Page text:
Hi, I found this question in the book of A Programmer's Guide to Java Certification by Khalid A.Mughal. If the references x and y denote two different objects, then the expression x.equals(y) is always false. True of false? I think it is true, but the answer of the book is false. Can anybody explain this? I appreciate it.
The answer is false because the result of x.equals(y) depends on how x implements the equals() method. With only the information that x and y are different objects, you still cannot say for sure that x.equals(y) is always false. Peter Haggar has a very good discussion about implementing the equals() method in his book "Practical Java".
[This message has been edited by JUNILU LACAR (edited June 11, 2001).]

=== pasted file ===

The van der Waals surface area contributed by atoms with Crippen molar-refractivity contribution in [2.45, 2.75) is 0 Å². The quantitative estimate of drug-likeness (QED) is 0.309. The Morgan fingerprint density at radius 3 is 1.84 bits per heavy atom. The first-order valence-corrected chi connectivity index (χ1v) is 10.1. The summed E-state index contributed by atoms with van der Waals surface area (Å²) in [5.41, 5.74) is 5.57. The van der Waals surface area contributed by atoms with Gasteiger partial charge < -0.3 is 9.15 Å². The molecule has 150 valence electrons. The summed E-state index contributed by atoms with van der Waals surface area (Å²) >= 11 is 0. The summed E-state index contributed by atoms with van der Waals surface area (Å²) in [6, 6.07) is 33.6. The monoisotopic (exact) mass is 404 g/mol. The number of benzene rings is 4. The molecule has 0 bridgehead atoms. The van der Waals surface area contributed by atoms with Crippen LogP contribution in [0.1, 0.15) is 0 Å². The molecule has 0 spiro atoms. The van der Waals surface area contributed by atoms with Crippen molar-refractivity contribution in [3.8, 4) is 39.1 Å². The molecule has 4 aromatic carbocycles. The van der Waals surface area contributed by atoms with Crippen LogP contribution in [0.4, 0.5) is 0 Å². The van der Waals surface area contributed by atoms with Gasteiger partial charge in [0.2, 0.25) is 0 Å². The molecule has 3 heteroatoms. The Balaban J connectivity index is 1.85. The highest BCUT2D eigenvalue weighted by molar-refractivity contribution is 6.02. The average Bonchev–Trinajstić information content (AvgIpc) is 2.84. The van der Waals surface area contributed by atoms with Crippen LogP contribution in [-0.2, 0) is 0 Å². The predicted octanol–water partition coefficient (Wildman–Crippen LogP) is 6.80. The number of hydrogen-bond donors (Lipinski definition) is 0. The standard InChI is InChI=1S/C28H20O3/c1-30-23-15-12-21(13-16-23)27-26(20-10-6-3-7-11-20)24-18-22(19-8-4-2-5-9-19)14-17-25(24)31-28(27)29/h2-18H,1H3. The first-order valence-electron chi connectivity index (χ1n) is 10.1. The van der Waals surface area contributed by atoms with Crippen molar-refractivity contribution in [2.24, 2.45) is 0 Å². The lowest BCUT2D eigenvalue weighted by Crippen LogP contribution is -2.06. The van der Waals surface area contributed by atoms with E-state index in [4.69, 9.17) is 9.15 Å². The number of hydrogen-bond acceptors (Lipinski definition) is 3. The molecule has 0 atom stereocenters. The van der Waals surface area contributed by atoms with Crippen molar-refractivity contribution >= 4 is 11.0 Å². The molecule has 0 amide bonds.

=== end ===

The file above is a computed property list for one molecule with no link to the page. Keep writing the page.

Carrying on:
The equals() method is meant to test the equivalence of two objects. What equivalence means is up to the implementation of the class. You define equivalence for your class by overriding the equals(Object obj) method inherited from Object. This is illustrated in the following example. a and b are two different Integer objects but they are considered 'equal'.
[This message has been edited by Tod Tryk (edited June 11, 2001).]